With another wet and windy day in prospect, we set off once more for the Blackpool North station. We had thought to go to Carlisle but that would be quite a long journey and given the weather conditions, it seemed hardly worth it. Instead we chose Barrow-in-Furness.
The Manchester train took us to Preston where we picked up a connection for Barrow. Especially on the second leg, the view from the train was very attractive with sea, rivers and lakes. The countryside was green and there were cows, horses and sheep with lambs.
When we disembarked in Barrow, the grey skies, wind and drizzle were there to greet us. How nice it would be if the sun were to break through from time to time but this seems unlikely to happen on this trip.
As it was just after 11 when we arrived, and thus too early for lunch, we have stopped off for coffee on the way to the town centre. What wonders are awaiting us there? Will we stay a while and explore or catch the next train back?
After our coffee break, we went for an exploratory walk. Such was the weather that Tigger bought a hat and I bought gloves. We had not thought it necessary to bring cold-weather clothes with us on a trip in May.
We then discovered the Barrow Market Halls and went in for a look. Less lively than some of the markets we have seen, this one is nevertheless a good one with a broad range of goods. We found a haberdashery stall where I bought some beads for making bracelets.
We had to decide whether to lunch here in Barrow or in Lancaster where we intend to go next. While deliberating on this important matter we spotted the Che Vita Italian restaurant and enjoyed a good lunch there.
The rain had now stopped and this encouraged us to explore a little further. Unfortunately, we missed our train to Lancaster and as it would be some before the next, we instead took the Carlisle train. We could not go to Carlisle itself, however, because by the time we arrived, the last train back would have departed, leaving us stranded.
We planned to leave the train at Whitehaven. There were two trains back from there so we could spend a greater or lesser amount of time in the town as seemed appropriate once we had had a look at it.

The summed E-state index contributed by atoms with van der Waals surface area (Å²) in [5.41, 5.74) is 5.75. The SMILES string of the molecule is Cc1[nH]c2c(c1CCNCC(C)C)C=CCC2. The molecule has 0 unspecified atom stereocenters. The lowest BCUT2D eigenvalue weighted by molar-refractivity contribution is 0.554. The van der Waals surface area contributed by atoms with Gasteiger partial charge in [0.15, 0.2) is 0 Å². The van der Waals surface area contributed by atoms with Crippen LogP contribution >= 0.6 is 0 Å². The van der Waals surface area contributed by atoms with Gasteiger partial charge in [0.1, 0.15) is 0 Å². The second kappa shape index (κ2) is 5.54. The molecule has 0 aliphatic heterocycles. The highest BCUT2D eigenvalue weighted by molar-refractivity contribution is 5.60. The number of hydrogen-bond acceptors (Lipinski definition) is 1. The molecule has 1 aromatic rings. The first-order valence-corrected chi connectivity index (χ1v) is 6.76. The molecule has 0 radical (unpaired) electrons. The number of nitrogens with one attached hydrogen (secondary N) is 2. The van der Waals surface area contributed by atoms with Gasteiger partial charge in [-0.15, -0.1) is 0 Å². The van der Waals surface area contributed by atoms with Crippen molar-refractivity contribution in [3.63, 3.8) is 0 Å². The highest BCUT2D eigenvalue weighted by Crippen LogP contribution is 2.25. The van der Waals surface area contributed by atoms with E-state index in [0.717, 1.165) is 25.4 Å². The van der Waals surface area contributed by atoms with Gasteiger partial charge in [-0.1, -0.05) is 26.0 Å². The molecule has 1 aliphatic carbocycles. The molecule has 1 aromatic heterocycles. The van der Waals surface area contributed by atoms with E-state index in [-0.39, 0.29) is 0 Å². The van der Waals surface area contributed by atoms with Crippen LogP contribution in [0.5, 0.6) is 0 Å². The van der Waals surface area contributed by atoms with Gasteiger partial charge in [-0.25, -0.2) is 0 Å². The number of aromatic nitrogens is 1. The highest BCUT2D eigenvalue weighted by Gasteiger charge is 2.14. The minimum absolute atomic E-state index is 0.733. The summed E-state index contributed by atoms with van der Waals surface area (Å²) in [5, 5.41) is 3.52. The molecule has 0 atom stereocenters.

Apart from any visits to towns, the journey itself was worthwhile for the varied and beautiful landscapes we saw along the way. This is one of the advantages of public transport: you are not distracted from the view by having to drive.
Whitehaven seems to be a quiet little town, with a harbour, as its name suggests. We had the choice of taking the next train out or of staying a while. In the event, while exploring we missed the first train and had over an hour to wait for the next. While I am sure Whitehaven is a pleasant enough place to live in, there doesn’t seem to be much to invite the visitor for a long stay. We thus repaired to the local Wetherspoon’s pub, The Bransty Arch, for coffee and dessert. This filled in the time agreeably until the 17:39 for Barrow-in-Furness.
The clouds have finally parted a little allowing a pale sunshine to filter through. As the train skirts the coast we can even see some people kite-surfing. At least they have plenty of wind to power them.
There are also houses along here on the beach, though some resemble shanties more than houses. I can’t help wondering whether their owners fear damage or flooding from storms.
It is pleasant to see sunlight on the sea at last though the air remains hazy and distant views fade into mist.
At Barrow, we found our next train, for Preston, and there, our final connection for Blackpool. By now night had fallen and the darkness outside was occasionally relieved by the lights of the stations through which we passed en route.
Leaving Blackpool North station, we walked into the by now familiar gale blowing from the sea. Most winds come in gusts but Blackpool’s wind is continuous and we walk right into it to reach our hotel. The sudden calm as the hotel door slides shut behind us is a relief.